The state of Israel seems poised to impose its Zionist character using the force of the law. With this legislating of loyalty, it reveals its racism, writes Jonathan Cook in Nazareth When I published my book Blood and Religion last year, I sought not only to explain what lay behind Israeli policies since the failed Camp David negotiations nearly seven years ago, including the disengagement from Gaza and the building of a wall across the West Bank, but I also offered a few suggestions about where Israel might head next.
A new report alleges that Israeli security officials are being given a free hand by airports around the world to use racial profiling against Arab passengers, in violation of international law and the host countries’ domestic legislation. Israeli media have for several years reported on suspicions that non-Jews, including Israel’s more than one million Arab citizens, are being routinely subjected to lengthy interrogations, bag checks and invasive body searches at Israeli airports and land crossings. The report, Suspected Citizens, collects for the first time personal testimony from Arab citizens to support claims of discriminatory and humiliating treatment by Israeli staff at Israeli airports.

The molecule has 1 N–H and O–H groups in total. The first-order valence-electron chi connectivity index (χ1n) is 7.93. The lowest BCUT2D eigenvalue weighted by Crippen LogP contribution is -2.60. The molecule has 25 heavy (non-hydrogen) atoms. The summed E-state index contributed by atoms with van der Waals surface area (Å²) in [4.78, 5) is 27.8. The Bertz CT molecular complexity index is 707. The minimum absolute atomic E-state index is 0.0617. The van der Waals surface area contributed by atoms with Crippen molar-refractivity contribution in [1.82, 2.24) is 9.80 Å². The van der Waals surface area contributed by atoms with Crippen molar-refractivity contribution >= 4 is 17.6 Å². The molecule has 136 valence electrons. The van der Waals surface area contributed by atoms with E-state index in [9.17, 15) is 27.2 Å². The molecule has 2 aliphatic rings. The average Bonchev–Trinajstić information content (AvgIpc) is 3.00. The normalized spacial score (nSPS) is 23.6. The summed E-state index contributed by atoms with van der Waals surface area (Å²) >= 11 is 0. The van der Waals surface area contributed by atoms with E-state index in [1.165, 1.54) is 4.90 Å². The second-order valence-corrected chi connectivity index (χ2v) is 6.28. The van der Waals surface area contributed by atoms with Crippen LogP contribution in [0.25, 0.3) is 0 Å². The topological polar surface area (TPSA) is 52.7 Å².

There is an absurd scene in Palestinian writer Suad Amiry’s recent book “Sharon and My Mother-in-Law” that is revealing about Israeli Jews’ attitude to the two other monotheistic religions. In 1992, long before Israel turned Amiry’s home city of Ramallah into a permanent ghetto behind checkpoints and walls, it was still possible for West Bank Palestinians to drive to Jerusalem and even into Israel — at least if they had the right permit. On one occasion Amiry ventures out in her car to East Jerusalem, the half of the city that was Palestinian before the 1967 war and has since been engulfed by relentless illegal and state-organised Jewish settlement.